EWPAA lec­ture taps into deep in­ter­est by stu­dents

Australasian Timber - - LEARNING -

ARECENT EWPAA pre­sen­ta­tion to Mas­ter’s stu­dents at the Univer­sity of New­cas­tle’s School of Ar­chi­tec­ture and Built En­vi­ron­ment tapped a deep well of in­ter­est in en­gi­neered wood sys­tems by fu­ture build­ing de­sign­ers.

More than 40 stu­dents filled the class­room for a lec­ture by Dave Gover, CEO, En­gi­neered Wood Prod­ucts As­so­ci­a­tion of Aus­trala­sia; most in­tend to in­tro­duce the prin­ci­ples of the pre­sen­ta­tion to their Mas­ter’s the­sis.

“The feed­back from the stu­dents was ex­cit­ing,” said Re­becca Whan, a univer­sity lec­turer who helped co­or­di­nate the stu­dent pro­gram.

“Dave pre­sented a thor­ough over­view of new wood tech­nol­ogy, prod­ucts and sys­tems, a lot of which had not been ex­pe­ri­enced be­fore by the stu­dents.”

Ms Whan said this new aware­ness meant stu­dents would start to in­cor­po­rate more en­gi­neered wood tech­nol­ogy in their fu­ture build­ing de­signs.”

She hoped the EWPAA lec­ture would be an an­nual pre­sen­ta­tion at the univer­sity and added: “If you look around the NSW cen­tral coast and Hunter re­gion, there are many ex­am­ples of en­gi­neered wood struc­tures, with new projects open­ing both for com­mer­cial and pre­fab­ri­cated mid-rise res­i­den­tial.”

Re­becca, an as­so­ci­ate at Jack­son Teece Ar­chi­tects, New­cas­tle, has more than 10 years’ ex­pe­ri­ence in ar­chi­tec­ture and has suc­cess­fully de­liv­ered projects in the res­i­den­tial sec­tor through to com­mer­cial and aged care projects. She lec­tures and tu­tors de­sign and com­mu­ni­ca­tions at the Univer­sity of New­cas­tle and also sits on the lo­cal In­sti­tute of Ar­chi­tects com­mit­tee.

Dave was in­tro­duced to stu­dents by Pro­fes­sor Michael Chap­man, Mas­ters of Ar­chi­tec­ture pro­gram con­vener at the univer­sity’s fac­ulty of en­gi­neer­ing.

Pro­fes­sor Chap­man said in­ter­est in EWPs was ramp­ing up; ev­ery­one seemed to be talk­ing about tim­ber in con­struc­tion, par­tic­u­larly light weight prefab in mid-rise ap­pli­ca­tions.

Ge­or­gios Anag­nos­tou, a se­nior as­so­ci­ate with Jack­son Teece in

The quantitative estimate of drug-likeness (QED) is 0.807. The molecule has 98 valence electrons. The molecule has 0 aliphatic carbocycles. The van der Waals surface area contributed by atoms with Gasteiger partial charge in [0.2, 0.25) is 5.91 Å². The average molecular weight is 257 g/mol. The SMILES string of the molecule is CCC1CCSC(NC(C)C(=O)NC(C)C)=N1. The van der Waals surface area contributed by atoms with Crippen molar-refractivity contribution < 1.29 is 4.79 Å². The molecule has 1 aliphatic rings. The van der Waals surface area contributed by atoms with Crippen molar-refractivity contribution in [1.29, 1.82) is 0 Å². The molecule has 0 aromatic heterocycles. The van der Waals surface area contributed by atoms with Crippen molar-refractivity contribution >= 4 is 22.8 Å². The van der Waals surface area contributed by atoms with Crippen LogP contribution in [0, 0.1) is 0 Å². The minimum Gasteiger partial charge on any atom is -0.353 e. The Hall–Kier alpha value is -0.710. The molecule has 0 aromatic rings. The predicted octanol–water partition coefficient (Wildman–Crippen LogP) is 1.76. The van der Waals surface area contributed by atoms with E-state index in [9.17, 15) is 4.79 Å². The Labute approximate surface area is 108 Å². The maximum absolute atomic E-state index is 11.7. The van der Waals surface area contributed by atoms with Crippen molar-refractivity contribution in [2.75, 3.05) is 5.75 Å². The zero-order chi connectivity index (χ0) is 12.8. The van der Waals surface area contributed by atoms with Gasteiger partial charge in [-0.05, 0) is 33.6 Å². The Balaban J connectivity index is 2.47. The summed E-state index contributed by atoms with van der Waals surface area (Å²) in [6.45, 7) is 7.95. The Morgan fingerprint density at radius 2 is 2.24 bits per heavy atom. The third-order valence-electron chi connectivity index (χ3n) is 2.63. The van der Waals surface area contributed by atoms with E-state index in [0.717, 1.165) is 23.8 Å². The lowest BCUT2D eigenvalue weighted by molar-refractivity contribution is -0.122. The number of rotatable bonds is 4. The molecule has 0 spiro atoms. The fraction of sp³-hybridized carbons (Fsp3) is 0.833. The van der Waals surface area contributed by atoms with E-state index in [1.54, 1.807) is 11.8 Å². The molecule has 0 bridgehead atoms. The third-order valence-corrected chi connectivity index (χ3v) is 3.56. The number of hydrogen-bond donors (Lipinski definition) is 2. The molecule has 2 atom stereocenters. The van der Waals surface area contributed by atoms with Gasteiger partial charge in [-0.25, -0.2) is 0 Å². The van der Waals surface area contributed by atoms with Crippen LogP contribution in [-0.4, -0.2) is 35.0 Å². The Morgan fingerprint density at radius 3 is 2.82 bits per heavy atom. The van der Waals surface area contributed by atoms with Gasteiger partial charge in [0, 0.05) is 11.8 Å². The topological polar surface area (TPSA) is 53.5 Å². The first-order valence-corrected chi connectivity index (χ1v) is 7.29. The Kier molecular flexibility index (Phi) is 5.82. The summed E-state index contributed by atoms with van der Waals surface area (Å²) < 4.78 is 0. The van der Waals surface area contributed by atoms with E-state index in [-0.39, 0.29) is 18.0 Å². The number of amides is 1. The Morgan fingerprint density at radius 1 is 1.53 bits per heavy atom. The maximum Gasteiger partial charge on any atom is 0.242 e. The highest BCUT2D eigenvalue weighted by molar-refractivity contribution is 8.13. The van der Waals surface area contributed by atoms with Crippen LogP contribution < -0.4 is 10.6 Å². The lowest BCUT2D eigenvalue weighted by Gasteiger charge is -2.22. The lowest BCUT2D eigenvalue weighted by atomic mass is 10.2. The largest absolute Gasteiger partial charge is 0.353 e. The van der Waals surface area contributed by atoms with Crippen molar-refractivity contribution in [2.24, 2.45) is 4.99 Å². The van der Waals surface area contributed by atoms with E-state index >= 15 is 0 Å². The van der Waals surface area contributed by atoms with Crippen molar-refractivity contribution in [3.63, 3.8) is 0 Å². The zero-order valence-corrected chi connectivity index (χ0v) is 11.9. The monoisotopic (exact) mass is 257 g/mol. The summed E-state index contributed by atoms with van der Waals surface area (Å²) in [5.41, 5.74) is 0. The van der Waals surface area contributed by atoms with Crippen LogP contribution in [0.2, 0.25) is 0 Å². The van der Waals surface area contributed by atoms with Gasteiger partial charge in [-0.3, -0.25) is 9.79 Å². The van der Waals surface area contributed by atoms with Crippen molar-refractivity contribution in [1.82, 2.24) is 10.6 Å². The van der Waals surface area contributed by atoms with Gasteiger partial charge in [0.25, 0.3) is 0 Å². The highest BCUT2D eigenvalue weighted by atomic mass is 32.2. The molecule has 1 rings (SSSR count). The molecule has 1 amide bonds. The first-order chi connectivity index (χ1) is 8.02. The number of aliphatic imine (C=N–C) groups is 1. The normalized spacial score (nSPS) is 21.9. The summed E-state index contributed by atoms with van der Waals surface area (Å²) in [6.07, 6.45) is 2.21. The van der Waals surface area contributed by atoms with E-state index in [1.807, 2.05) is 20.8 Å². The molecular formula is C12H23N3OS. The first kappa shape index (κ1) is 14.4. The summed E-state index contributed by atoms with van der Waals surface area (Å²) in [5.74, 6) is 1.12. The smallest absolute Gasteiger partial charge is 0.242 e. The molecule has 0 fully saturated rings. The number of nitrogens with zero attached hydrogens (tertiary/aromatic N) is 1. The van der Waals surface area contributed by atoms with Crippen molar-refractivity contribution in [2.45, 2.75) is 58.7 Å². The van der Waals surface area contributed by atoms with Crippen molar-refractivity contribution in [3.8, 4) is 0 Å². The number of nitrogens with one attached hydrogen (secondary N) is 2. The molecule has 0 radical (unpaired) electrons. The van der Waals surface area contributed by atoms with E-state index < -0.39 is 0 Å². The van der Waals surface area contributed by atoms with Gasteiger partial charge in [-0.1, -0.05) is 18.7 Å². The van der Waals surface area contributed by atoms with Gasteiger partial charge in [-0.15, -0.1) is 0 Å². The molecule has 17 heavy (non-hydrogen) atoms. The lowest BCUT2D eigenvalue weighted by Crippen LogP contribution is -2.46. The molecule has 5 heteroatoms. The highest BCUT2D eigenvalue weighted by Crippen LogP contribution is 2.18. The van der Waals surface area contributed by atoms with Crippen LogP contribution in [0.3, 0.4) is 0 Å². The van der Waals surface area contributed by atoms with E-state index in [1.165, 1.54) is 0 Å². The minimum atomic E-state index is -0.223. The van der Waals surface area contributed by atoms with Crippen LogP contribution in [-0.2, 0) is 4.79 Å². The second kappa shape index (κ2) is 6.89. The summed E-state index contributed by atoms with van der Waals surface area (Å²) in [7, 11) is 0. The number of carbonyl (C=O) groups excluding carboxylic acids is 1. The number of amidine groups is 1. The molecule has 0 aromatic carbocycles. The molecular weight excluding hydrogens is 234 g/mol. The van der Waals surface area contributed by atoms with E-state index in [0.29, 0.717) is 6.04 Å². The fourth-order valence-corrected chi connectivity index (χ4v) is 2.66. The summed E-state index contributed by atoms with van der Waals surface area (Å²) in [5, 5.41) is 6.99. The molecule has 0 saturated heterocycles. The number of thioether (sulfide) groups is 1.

Syd­ney who also helped co­or­di­nate the EWPAA lec­ture in New­cas­tle, leaves next week for an en­gi­neered wood study mis­sion to Ja­pan as part of a Gottstein Trust fel­low­ship.

Closer in­te­gra­tion of ar­chi­tec­tural de­sign and en­gi­neer­ing wood sys­tems will be a driv­ing theme of the mis­sion.

“The in­creased use and ap­pli­ca­tion of tim­ber en­gi­neer­ing tech­nolo­gies and prod­ucts de­mands that de­sign­ers and ar­chi­tects un­der­stand the po­ten­tial and lim­i­ta­tion of such tech­nolo­gies,” Mr Anag­nos­tou said.

“Ja­pan has a long his­tory of tim­ber ar­chi­tec­ture and con­struc­tion rooted in tra­di­tional car­pen­try and join­ery,” he said.

“This pro­found un­der­stand­ing of de­sign­ing with tim­ber has in­flu­enced ar­chi­tects world­wide un­til this day.”

Mr Anag­nos­tou is ac­tively in­volved in the tim­ber de­sign in­dus­try (ar­chi­tec­ture and en­gi­neer­ing). He is cur­rently in­volved with the de­sign and con­struc­tion of a sig­nif­i­cant tim­ber/ CLT build­ing and in­tends to fur­ther pro­mote the use of tim­ber con­struc­tion in fu­ture projects.

The Gottstein fel­low­ship will give him the op­por­tu­nity to con­trib­ute to this sec­tor and help cre­ate a closer con­nec­tion be­tween craft/ trade en­gi­neer­ing and struc­tural and ar­chi­tec­tural de­sign.

In Tokyo, Mr Anag­nos­tou will meet with a Ja­panese as­so­ci­ate who will open doors to some of the city’s key ar­chi­tec­tural of­fices be­fore vis­it­ing a grad­u­ate school of ar­chi­tec­ture and en­gi­neer­ing and a meet­ing with rep­re­sen­ta­tives of the Ja­pan Fed­er­a­tion of Wood In­dus­try As­so­ci­a­tions.

“In­ter­est­ingly, I am catch­ing up with a Cana­dian who has com­pleted a course in tra­di­tional Ja­panese car­pen­try and has es­tab­lished his own com­pany there,” Mr Anag­nos­tou said.

“In­creased use of tim­ber en­gi­neer­ing tech­nolo­gies and prod­ucts de­mands that de­sign­ers and ar­chi­tects un­der­stand the po­ten­tial and lim­i­ta­tion of such tech­nolo­gies”

■ Dave Gover dis­cusses en­gi­neered wood sys­tems with ar­chi­tec­tural stu­dents at the Univer­sity of New­cas­tle. Look­ing on are Re­becca Whan, univer­sity lec­turer (left) and Pro­fes­sor Michael Chap­man, Mas­ters of Ar­chi­tec­ture pro­gram con­vener, fac­ulty of en­gi­neer­ing.

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